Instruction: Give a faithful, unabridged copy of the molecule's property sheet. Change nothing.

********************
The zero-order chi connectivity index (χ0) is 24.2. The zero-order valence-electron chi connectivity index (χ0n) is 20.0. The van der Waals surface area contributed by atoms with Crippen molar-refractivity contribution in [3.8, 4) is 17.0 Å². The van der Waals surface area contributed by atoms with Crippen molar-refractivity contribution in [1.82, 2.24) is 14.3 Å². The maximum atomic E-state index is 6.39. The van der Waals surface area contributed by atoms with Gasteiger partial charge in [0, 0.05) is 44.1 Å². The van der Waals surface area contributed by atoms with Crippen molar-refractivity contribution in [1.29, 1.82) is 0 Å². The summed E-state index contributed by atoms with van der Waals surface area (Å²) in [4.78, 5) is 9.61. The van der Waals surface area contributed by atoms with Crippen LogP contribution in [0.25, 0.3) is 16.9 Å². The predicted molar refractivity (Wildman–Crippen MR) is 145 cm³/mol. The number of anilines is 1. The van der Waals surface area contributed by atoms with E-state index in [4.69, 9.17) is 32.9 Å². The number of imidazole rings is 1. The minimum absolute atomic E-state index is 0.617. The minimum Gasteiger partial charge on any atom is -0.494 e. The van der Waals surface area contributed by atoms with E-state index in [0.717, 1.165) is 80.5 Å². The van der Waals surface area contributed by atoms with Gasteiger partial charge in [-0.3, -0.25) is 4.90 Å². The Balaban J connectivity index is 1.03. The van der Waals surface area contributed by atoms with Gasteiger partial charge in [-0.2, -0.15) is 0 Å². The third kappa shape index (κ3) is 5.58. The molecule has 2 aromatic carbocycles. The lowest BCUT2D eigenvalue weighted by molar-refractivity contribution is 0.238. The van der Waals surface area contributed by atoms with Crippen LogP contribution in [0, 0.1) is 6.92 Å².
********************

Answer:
The zero-order chi connectivity index (χ0) is 24.2. The zero-order valence-electron chi connectivity index (χ0n) is 20.0. The van der Waals surface area contributed by atoms with Crippen molar-refractivity contribution in [3.8, 4) is 17.0 Å². The van der Waals surface area contributed by atoms with Crippen molar-refractivity contribution in [1.82, 2.24) is 14.3 Å². The maximum atomic E-state index is 6.39. The van der Waals surface area contributed by atoms with Gasteiger partial charge in [0, 0.05) is 44.1 Å². The van der Waals surface area contributed by atoms with Crippen molar-refractivity contribution in [1.29, 1.82) is 0 Å². The summed E-state index contributed by atoms with van der Waals surface area (Å²) in [4.78, 5) is 9.61. The van der Waals surface area contributed by atoms with Crippen LogP contribution in [0.25, 0.3) is 16.9 Å². The predicted molar refractivity (Wildman–Crippen MR) is 145 cm³/mol. The number of anilines is 1. The van der Waals surface area contributed by atoms with E-state index in [4.69, 9.17) is 32.9 Å². The number of imidazole rings is 1. The minimum absolute atomic E-state index is 0.617. The minimum Gasteiger partial charge on any atom is -0.494 e. The van der Waals surface area contributed by atoms with E-state index in [0.717, 1.165) is 80.5 Å². The van der Waals surface area contributed by atoms with Gasteiger partial charge in [-0.3, -0.25) is 4.90 Å². The Balaban J connectivity index is 1.03. The van der Waals surface area contributed by atoms with Gasteiger partial charge in [-0.2, -0.15) is 0 Å². The third kappa shape index (κ3) is 5.58. The molecule has 2 aromatic carbocycles. The lowest BCUT2D eigenvalue weighted by molar-refractivity contribution is 0.238. The van der Waals surface area contributed by atoms with Crippen LogP contribution in [0, 0.1) is 6.92 Å².